I'm currently writing an essay on a mosaic in the British Museum, and am unsure about which stone the frame is constructed from (pictured). I would be most grateful for help identifying it.


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    $\begingroup$ What mosaic? Maybe the answer is already 'out there'. $\endgroup$ – Jan Doggen Jan 9 at 13:32
  • $\begingroup$ The last picture reminds me of agate $\endgroup$ – Fred Jan 9 at 13:46
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    $\begingroup$ Hi, Fred, thanks for your input. I think it's more likely to be onyx than agate, as the bands / striations in onyx are parallel, whereas in agate they're curved. I think they're closer to being straight / parallel in this example. $\endgroup$ – Dylan Thomas Jan 9 at 15:34
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    $\begingroup$ Hi, @MyCarta, I think you may be right, and especially because I've just discovered (thanks to your suggestion) that there was an ancient Roman alabaster quarry very near to the site where this mosaic was found. I think that's my problem solved. Kudos to you, and thanks a lot! $\endgroup$ – Dylan Thomas Jan 9 at 16:19
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    $\begingroup$ Ah, how interesting. Yes, the quarry is Circeo in south-western Lazio. Link to the scholarship is here: oxrep.classics.ox.ac.uk/docs/Stone_Quarries_Database.pdf $\endgroup$ – Dylan Thomas Jan 9 at 16:24

Summarizing into an answer some information and a recommendation provided in my comments.

Onyx and Agate, both Silicates, can be differentiated based on bands as suggested in an earlier comment: they are parallel and almost always perfectly straight in the former, curved in the latter.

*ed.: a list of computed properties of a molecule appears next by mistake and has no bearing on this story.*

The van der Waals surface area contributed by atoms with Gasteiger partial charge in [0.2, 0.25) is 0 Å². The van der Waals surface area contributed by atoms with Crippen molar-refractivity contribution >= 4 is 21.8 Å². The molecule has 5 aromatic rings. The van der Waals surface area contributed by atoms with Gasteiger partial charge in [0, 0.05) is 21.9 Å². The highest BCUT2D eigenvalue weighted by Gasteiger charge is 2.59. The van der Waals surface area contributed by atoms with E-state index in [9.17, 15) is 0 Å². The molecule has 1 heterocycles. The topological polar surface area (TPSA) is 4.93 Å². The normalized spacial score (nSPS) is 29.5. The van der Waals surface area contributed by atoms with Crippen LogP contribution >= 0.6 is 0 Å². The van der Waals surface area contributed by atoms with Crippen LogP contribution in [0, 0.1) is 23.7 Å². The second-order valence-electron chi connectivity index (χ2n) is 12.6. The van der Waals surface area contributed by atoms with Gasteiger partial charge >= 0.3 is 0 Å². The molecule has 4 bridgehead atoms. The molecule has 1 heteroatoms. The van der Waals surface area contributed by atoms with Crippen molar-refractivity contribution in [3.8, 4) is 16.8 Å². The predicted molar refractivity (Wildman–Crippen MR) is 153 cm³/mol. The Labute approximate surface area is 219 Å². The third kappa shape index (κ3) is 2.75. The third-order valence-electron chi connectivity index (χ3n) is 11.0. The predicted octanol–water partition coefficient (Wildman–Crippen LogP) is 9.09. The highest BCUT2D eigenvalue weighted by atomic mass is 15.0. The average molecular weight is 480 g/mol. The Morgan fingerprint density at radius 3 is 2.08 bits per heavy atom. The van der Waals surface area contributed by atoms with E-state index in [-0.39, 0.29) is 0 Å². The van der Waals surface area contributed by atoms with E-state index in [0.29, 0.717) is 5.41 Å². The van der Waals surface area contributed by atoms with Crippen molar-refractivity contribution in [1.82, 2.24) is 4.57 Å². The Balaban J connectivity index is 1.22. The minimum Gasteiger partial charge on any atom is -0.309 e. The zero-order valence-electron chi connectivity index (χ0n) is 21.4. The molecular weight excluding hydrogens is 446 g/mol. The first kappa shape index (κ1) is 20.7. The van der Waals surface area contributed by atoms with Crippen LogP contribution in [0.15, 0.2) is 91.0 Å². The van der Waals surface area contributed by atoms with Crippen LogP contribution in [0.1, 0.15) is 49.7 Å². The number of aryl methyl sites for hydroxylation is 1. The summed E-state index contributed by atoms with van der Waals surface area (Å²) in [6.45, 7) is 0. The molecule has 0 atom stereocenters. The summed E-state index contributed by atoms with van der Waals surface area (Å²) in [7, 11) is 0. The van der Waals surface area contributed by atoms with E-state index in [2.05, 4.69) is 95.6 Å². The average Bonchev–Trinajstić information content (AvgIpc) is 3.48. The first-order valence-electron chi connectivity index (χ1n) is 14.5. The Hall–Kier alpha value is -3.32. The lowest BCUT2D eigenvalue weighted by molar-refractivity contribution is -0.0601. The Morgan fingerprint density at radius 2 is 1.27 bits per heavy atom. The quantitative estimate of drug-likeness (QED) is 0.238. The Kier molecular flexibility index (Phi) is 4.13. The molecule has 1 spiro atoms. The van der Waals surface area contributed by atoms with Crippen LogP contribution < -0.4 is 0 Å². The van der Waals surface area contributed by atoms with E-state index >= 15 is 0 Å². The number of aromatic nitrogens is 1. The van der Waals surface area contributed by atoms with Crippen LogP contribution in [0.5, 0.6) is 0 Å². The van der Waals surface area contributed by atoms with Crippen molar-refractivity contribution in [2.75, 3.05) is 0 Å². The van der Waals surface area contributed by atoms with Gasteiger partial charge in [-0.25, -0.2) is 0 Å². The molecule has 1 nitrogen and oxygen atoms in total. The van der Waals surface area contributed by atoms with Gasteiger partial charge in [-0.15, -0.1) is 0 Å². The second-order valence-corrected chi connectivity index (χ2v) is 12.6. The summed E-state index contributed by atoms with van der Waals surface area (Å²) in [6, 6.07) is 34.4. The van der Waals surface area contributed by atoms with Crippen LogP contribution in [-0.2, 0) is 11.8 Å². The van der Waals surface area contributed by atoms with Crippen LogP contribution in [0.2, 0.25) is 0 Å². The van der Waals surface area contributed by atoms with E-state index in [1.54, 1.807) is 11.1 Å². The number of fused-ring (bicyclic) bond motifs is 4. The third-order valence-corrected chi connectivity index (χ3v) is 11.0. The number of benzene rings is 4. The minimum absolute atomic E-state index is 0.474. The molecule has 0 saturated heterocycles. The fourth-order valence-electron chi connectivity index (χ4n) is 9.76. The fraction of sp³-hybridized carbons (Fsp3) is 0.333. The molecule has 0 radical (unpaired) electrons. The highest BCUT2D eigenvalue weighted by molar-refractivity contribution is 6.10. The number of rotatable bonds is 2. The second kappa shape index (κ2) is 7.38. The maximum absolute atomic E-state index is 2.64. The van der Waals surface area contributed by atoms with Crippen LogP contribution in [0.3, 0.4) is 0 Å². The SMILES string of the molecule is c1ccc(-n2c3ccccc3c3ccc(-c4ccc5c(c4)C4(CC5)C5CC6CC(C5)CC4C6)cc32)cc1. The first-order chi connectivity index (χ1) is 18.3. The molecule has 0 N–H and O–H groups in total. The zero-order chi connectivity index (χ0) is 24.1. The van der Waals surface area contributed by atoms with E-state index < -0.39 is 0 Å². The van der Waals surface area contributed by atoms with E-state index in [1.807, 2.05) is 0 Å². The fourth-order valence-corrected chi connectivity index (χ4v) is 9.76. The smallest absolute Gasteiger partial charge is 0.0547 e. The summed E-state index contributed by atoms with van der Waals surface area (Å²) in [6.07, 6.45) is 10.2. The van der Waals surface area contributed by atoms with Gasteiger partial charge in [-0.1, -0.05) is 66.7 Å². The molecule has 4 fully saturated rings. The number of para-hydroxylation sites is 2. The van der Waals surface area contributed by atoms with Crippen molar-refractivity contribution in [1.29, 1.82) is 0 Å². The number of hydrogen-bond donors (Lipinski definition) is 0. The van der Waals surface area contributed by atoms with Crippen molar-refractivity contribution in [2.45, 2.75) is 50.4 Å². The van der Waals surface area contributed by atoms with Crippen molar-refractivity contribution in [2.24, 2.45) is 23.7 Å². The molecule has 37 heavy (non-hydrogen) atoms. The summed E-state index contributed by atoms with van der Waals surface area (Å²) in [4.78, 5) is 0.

However, this frame could be made of Alabaster (Gypsum) as well. Gypsum is a much softer mineral, with a hardness of about 2 in the Mohs scale (shown in the figure below, from this site), whereas Onyx and Agate being Silicates, should have hardness around 7 like Quartz.

Mohs Scale

A scratch test with the steel nail or steel knife would allow to discriminate between Silicates and Gypsum: if the knife scratched the mineral, then it would likely be Gypsum / Alabaster, whereas if the mineral scratched the knife surface it would likely be a Silicate, in which case the bands would be the discriminant between Onyx and Agathe.

I realize this being a mosaic frame in a museum you may not be able to do a scratch test with the steel knife, so I recommend the safe nail approach: try to rub your fingernail against one of the corners or edges of the frame: if the mineral does not scratch your nail, then it must have a hardness lower than 2.5, hence excluding Silicates. You could then assume the frame is made of Gypsum/Alabaster; if it does scratch your nail, then it must be harder than Gypsum and you can assume it is a Silicate.

NB a further assumption made here is that the mineral is not Calcite or other Carbonate; this is based on aspect only, since it is unlikely a test with hydrochloric acid can be done.


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